The mechanism of Single strand binding protein–RecG binding: Implications for SSB interactome function

Wenfei Ding, Hui Yin Tan, Jia Xiang Zhang, Luke A. Wilczek, Karin R. Hsieh, Jeffrey A. Mulkin, Piero R. Bianco

Research output: Contribution to journalArticlepeer-review

4 Scopus citations


The Escherichia coli single-strand DNA binding protein (SSB) is essential to viability where it functions to regulate SSB interactome function. Here it binds to single-stranded DNA and to target proteins that comprise the interactome. The region of SSB that links these two essential protein functions is the intrinsically disordered linker. Key to linker function is the presence of three, conserved PXXP motifs that mediate binding to oligosaccharide-oligonucleotide binding folds (OB-fold) present in SSB and its interactome partners. Not surprisingly, partner OB-fold deletions eliminate SSB binding. Furthermore, single point mutations in either the PXXP motifs or, in the RecG OB-fold, obliterate SSB binding. The data also demonstrate that, and in contrast to the view currently held in the field, the C-terminal acidic tip of SSB is not required for interactome partner binding. Instead, we propose the tip has two roles. First, and consistent with the proposal of Dixon, to regulate the structure of the C-terminal domain in a biologically active conformation that prevents linkers from binding to SSB OB-folds until this interaction is required. Second, as a secondary binding domain. Finally, as OB-folds are present in SSB and many of its partners, we present the SSB interactome as the first family of OB-fold genome guardians identified in prokaryotes.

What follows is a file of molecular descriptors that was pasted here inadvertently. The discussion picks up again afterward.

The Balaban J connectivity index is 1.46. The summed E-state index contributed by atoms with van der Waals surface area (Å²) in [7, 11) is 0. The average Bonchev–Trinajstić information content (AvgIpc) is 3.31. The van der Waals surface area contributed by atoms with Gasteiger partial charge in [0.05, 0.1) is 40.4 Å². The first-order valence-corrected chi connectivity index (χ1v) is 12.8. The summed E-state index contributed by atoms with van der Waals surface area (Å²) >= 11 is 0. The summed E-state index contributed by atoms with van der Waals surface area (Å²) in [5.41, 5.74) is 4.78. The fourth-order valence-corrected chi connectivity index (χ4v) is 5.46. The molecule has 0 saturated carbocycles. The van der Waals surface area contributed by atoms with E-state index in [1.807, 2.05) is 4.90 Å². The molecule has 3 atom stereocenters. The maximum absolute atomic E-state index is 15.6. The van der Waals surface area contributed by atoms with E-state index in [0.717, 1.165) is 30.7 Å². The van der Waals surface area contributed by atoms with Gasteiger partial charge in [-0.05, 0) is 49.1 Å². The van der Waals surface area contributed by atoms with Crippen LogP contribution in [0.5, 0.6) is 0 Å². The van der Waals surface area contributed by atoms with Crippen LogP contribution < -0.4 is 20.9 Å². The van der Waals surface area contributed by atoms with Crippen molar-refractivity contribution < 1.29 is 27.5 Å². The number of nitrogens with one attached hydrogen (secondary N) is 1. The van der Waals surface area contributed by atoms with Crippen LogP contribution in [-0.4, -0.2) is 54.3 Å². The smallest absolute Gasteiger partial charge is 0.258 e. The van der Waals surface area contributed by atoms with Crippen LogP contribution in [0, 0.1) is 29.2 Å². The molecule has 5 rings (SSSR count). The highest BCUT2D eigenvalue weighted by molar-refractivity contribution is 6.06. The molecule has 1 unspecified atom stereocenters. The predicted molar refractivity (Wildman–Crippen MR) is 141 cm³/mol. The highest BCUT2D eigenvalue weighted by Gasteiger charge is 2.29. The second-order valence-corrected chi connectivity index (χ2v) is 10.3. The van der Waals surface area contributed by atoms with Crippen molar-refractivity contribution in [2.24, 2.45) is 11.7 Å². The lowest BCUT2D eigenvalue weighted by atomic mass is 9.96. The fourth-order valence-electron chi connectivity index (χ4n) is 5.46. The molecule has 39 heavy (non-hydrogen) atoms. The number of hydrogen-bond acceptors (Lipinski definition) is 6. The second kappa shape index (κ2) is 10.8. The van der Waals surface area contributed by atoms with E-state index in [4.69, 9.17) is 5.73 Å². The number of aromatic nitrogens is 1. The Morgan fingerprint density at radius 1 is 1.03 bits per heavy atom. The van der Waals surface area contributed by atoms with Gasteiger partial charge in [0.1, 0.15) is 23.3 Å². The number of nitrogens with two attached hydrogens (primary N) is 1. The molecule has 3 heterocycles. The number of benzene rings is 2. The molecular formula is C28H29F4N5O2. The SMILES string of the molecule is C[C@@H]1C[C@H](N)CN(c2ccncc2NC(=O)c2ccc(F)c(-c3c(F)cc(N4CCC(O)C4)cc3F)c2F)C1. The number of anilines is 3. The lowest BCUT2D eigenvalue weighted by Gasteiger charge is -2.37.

Original languageEnglish (US)
Pages (from-to)1211-1227
Number of pages17
JournalProtein Science
Issue number5
StatePublished - May 1 2020
Externally publishedYes


  • DNA helicase
  • OB-fold
  • PXXP motif
  • RecG
  • SH3 domain
  • SSB interactome
  • single-strand binding protein

ASJC Scopus subject areas

  • Biochemistry
  • Molecular Biology


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